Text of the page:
Turbon International closing Pa. factory
YORK, PA. - Turbon International is closing its injection molding operation in York, eliminating 30 jobs.
Injection molding work will stop Jan. 31, according to division manager Karen Santaniello. The 173,000-square-foot site will continue to be used as a distribution center.
Molding of typewriter ribbon cartridges and other impact printing parts will be transferred to a plant in Hattingen, Germany, where Turbon's parent, Turbon AG, is located.
Santaniello said Turbon can achieve cost savings by moving the work to Germany. She added that demand for the products has slowed in recent years.
Some of the York site's 43 injection presses - ranging in size from 25-350 tons - will be transferred to Germany, while the rest will be sold, Santaniello said.
At one time the plant operated 70 presses, but it began to consolidate earlier this year.
Turbon operates 10 sites worldwide, specializing in aftermarket imaging supplies such as inkjet and toner cartridges. The York site, which opened in 1982, was the firm's only North American injection molding facility.
Nypro builds plant in Dominican Republic
CLINTON, MASS. - Nypro Inc. of Clinton is building a 100,000-square-foot facility in the Dominican Republic to make chronic-care products for Convatec, a unit of Bristol-Meyers Squibb Co.
The plant in Haina will employ 300 by the third quarter of 2005, said Nypro spokesman Al Cotton. Nypro is investing more than $5 million in the site.
Nypro already has an injection molding plant in the same industrial park that employs 130.
Convatec is outsourcing some production to free up resources to invest in new products and technology, said Pete Paradessi, Convatec corporate affairs director. Nypro will make pouches, wafers and flanges, which are part of Convatec's ostomy business, he said.
The agreement means Convatec will trim 330 jobs worldwide next year, mostly from plants in Deeside, Wales, and Greensboro, N.C., Paradessi said. A report by BBC News said 150 of 950 Deeside workers will lose their jobs.
Convatec is headquartered in Skillman, N.J., and employs more than 3,000. Its main businesses are wound care and ostomy.
Nypro, which has $900 million in annual sales, employs 12,000 at 65 facilities in 17 countries.
KX Industries boosts injection molding
WATERTOWN, CONN. - Carbon block filter manufacturer KX Industries LP is boosting its injection molding operations with the purchase of a 135,000-square-foot facility in Watertown.
The company had used three Connecticut sites for molding, but is rapidly preparing the Watertown site to be used as a central molding and assembly site.
Evan Koslow, founder and chief executive officer, said by telephone the new facility will employ about 20 and should be operational by Jan. 15. He anticipates the plant will employ 60 by the end of 2005.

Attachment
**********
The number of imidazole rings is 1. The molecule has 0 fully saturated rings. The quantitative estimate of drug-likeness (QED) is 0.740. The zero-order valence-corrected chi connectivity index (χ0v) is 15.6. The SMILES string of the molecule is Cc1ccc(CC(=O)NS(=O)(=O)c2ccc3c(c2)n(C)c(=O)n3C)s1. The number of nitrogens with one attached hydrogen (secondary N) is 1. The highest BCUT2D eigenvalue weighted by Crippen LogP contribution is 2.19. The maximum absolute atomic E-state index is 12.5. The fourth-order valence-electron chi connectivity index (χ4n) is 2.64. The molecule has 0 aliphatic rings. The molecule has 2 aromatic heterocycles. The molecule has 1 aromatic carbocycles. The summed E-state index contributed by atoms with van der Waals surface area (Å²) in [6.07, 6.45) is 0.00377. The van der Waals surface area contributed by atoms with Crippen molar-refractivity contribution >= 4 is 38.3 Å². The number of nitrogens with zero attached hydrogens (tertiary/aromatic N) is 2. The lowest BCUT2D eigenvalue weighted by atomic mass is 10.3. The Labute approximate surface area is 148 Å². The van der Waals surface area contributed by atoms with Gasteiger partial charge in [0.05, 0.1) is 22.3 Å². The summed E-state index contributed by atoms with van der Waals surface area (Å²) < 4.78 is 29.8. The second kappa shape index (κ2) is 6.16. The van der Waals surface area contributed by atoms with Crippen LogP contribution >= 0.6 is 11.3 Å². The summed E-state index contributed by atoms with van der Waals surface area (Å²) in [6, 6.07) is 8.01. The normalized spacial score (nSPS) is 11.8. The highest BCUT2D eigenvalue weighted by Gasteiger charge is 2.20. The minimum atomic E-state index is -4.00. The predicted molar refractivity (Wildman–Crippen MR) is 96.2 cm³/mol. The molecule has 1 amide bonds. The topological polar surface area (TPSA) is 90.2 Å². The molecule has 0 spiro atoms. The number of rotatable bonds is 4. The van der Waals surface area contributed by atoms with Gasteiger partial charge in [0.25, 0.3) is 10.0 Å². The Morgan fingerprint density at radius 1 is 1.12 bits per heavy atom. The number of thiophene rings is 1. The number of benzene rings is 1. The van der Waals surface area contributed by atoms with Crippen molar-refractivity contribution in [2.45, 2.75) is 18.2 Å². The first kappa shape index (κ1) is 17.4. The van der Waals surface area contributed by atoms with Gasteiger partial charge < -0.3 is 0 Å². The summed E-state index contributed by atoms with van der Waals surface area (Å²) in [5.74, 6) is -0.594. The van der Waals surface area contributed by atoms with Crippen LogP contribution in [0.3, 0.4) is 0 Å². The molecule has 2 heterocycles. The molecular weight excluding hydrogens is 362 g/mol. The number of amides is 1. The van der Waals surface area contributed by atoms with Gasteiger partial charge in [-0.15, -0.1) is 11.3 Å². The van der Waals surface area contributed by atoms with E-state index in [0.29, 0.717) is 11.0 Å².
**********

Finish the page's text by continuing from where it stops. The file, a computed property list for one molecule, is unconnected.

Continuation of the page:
``The company's production of plastics is growing very rapidly,'' said Koslow, adding that he expects the plant to contribute upwards of $8 million in sales the first year.
Koslow said KX mainly will mold hardware for its filters. He said the firm in February will install two new presses with 375 tons of clamping force and specialized capabilities for molding polycarbonate.
It's a busy time for KX, as it also opened a 65,500-square-foot technology center Nov. 17 in West Haven, Conn. The center employs 50 and handles part design, modeling and mold flow to support its plastic operations. The center also houses KX's microbiology, filter media, fiber development and paper laboratory departments.
Koslow said KX Industries' water filters are used in high-end refrigerators and other products.
KX, with more than 300 employees, began in 1989 as a joint venture owned by Exxon Chemical Co. and KT Corp. It became a private company in 1997.
Vermont Composites buys another facility
BENNINGTON, VT. - Vermont Composites Inc. has purchased another manufacturing plant to accommodate growth.
The privately held company bought an 82,000-square-foot building on 12 acres in Bennington for undisclosed terms. Vermont Composites will move its head office to the new building, but it will continue manufacturing in its 45,000-square-foot operation in Bennington, less than a mile from the purchased facility.
President Dan Maneely said sales growth spurred the decision to add more manufacturing space. Equipment will be moved to the new facility over the next few months. Maneely predicts employment, now about 140, will reach 200 by the end of next year.
Maneely said his company specializes in engineered composites such as carbon-fiber-reinforced products used in medical equipment, aerospace and other commercial applications. Its processes include lay-up, autoclave and press cure, computer numerically controlled routing and machining, finishing and assembly. It also offers design, analysis and related services.
The ISO 9001-2000 certified company is majority owned by privately held Advance Products Corp. of Los Angeles. Maneely is minority owner. He did not disclose sales figures.